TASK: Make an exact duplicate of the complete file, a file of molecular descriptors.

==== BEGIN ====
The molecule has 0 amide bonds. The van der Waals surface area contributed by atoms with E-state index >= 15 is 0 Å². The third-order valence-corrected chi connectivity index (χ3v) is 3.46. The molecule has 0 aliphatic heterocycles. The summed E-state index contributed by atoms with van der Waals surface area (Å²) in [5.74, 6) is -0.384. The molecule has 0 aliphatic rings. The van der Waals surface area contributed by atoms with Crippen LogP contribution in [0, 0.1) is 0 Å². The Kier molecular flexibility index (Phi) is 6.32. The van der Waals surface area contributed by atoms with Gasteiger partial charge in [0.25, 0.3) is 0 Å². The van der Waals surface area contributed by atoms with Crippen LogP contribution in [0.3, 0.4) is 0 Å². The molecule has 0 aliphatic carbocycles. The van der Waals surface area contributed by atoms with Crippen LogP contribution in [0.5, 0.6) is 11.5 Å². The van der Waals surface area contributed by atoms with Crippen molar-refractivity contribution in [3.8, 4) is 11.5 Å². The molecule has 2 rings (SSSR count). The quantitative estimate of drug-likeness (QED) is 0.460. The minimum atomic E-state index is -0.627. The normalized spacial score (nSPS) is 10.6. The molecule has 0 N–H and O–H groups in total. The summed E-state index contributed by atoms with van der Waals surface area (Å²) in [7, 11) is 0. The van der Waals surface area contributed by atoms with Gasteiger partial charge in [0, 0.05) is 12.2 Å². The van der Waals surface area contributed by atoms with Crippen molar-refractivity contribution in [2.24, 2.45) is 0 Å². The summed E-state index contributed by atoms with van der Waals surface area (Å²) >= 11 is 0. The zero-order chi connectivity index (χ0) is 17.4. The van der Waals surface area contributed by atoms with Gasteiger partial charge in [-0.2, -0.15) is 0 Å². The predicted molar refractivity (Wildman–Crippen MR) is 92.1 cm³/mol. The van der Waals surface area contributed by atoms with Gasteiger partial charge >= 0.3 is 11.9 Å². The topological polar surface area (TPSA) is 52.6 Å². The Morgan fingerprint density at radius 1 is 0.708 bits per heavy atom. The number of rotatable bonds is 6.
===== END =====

The molecule has 0 amide bonds. The van der Waals surface area contributed by atoms with E-state index >= 15 is 0 Å². The third-order valence-corrected chi connectivity index (χ3v) is 3.46. The molecule has 0 aliphatic heterocycles. The summed E-state index contributed by atoms with van der Waals surface area (Å²) in [5.74, 6) is -0.384. The molecule has 0 aliphatic rings. The van der Waals surface area contributed by atoms with Crippen LogP contribution in [0, 0.1) is 0 Å². The Kier molecular flexibility index (Phi) is 6.32. The van der Waals surface area contributed by atoms with Gasteiger partial charge in [0.25, 0.3) is 0 Å². The van der Waals surface area contributed by atoms with Crippen LogP contribution in [0.3, 0.4) is 0 Å². The molecule has 0 aliphatic carbocycles. The van der Waals surface area contributed by atoms with Crippen LogP contribution in [0.5, 0.6) is 11.5 Å². The van der Waals surface area contributed by atoms with Crippen molar-refractivity contribution in [3.8, 4) is 11.5 Å². The molecule has 2 rings (SSSR count). The quantitative estimate of drug-likeness (QED) is 0.460. The minimum atomic E-state index is -0.627. The normalized spacial score (nSPS) is 10.6. The molecule has 0 N–H and O–H groups in total. The summed E-state index contributed by atoms with van der Waals surface area (Å²) in [7, 11) is 0. The van der Waals surface area contributed by atoms with Gasteiger partial charge in [0, 0.05) is 12.2 Å². The van der Waals surface area contributed by atoms with Crippen molar-refractivity contribution in [2.24, 2.45) is 0 Å². The summed E-state index contributed by atoms with van der Waals surface area (Å²) >= 11 is 0. The zero-order chi connectivity index (χ0) is 17.4. The van der Waals surface area contributed by atoms with Gasteiger partial charge in [-0.2, -0.15) is 0 Å². The predicted molar refractivity (Wildman–Crippen MR) is 92.1 cm³/mol. The van der Waals surface area contributed by atoms with Gasteiger partial charge >= 0.3 is 11.9 Å². The topological polar surface area (TPSA) is 52.6 Å². The Morgan fingerprint density at radius 1 is 0.708 bits per heavy atom. The number of rotatable bonds is 6.